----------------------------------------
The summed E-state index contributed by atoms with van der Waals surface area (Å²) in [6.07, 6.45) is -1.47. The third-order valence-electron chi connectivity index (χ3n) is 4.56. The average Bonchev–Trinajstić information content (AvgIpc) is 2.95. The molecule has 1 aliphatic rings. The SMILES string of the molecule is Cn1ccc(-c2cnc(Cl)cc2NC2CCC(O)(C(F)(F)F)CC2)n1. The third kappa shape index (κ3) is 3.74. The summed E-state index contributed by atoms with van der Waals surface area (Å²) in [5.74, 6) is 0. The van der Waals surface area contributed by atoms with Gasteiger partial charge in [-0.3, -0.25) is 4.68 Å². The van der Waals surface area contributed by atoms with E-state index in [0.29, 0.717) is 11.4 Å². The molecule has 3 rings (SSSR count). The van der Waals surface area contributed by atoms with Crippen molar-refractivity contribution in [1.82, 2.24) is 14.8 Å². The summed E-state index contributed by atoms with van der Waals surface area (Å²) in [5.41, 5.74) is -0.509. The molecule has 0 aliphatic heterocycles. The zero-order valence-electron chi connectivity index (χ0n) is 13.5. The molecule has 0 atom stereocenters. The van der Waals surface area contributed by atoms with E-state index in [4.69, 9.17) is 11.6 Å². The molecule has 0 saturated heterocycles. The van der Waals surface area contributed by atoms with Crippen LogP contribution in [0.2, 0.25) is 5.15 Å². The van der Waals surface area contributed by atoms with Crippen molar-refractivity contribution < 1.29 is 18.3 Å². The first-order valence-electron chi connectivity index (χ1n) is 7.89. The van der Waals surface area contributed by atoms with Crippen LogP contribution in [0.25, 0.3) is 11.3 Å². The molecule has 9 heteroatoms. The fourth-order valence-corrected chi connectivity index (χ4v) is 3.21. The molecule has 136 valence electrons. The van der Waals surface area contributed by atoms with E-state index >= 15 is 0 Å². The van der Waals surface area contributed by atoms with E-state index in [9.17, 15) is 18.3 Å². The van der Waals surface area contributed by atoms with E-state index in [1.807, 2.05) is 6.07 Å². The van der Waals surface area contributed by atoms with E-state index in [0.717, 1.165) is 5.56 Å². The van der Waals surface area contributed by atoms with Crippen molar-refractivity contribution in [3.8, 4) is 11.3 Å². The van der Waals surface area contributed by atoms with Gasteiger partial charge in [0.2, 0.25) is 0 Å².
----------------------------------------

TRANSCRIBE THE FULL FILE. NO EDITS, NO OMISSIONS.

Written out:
The summed E-state index contributed by atoms with van der Waals surface area (Å²) in [6.07, 6.45) is -1.47. The third-order valence-electron chi connectivity index (χ3n) is 4.56. The average Bonchev–Trinajstić information content (AvgIpc) is 2.95. The molecule has 1 aliphatic rings. The SMILES string of the molecule is Cn1ccc(-c2cnc(Cl)cc2NC2CCC(O)(C(F)(F)F)CC2)n1. The third kappa shape index (κ3) is 3.74. The summed E-state index contributed by atoms with van der Waals surface area (Å²) in [5.74, 6) is 0. The van der Waals surface area contributed by atoms with Gasteiger partial charge in [-0.3, -0.25) is 4.68 Å². The van der Waals surface area contributed by atoms with E-state index in [0.29, 0.717) is 11.4 Å². The molecule has 3 rings (SSSR count). The van der Waals surface area contributed by atoms with Crippen molar-refractivity contribution in [1.82, 2.24) is 14.8 Å². The summed E-state index contributed by atoms with van der Waals surface area (Å²) in [5.41, 5.74) is -0.509. The molecule has 0 aliphatic heterocycles. The zero-order valence-electron chi connectivity index (χ0n) is 13.5. The molecule has 0 atom stereocenters. The van der Waals surface area contributed by atoms with E-state index in [4.69, 9.17) is 11.6 Å². The molecule has 0 saturated heterocycles. The van der Waals surface area contributed by atoms with Crippen LogP contribution in [0.2, 0.25) is 5.15 Å². The van der Waals surface area contributed by atoms with Crippen molar-refractivity contribution < 1.29 is 18.3 Å². The first-order valence-electron chi connectivity index (χ1n) is 7.89. The van der Waals surface area contributed by atoms with Crippen LogP contribution in [0.25, 0.3) is 11.3 Å². The molecule has 9 heteroatoms. The fourth-order valence-corrected chi connectivity index (χ4v) is 3.21. The molecule has 136 valence electrons. The van der Waals surface area contributed by atoms with E-state index >= 15 is 0 Å². The van der Waals surface area contributed by atoms with E-state index in [9.17, 15) is 18.3 Å². The van der Waals surface area contributed by atoms with E-state index in [1.807, 2.05) is 6.07 Å². The van der Waals surface area contributed by atoms with E-state index in [0.717, 1.165) is 5.56 Å². The van der Waals surface area contributed by atoms with Crippen molar-refractivity contribution in [3.8, 4) is 11.3 Å². The van der Waals surface area contributed by atoms with Gasteiger partial charge in [0.2, 0.25) is 0 Å².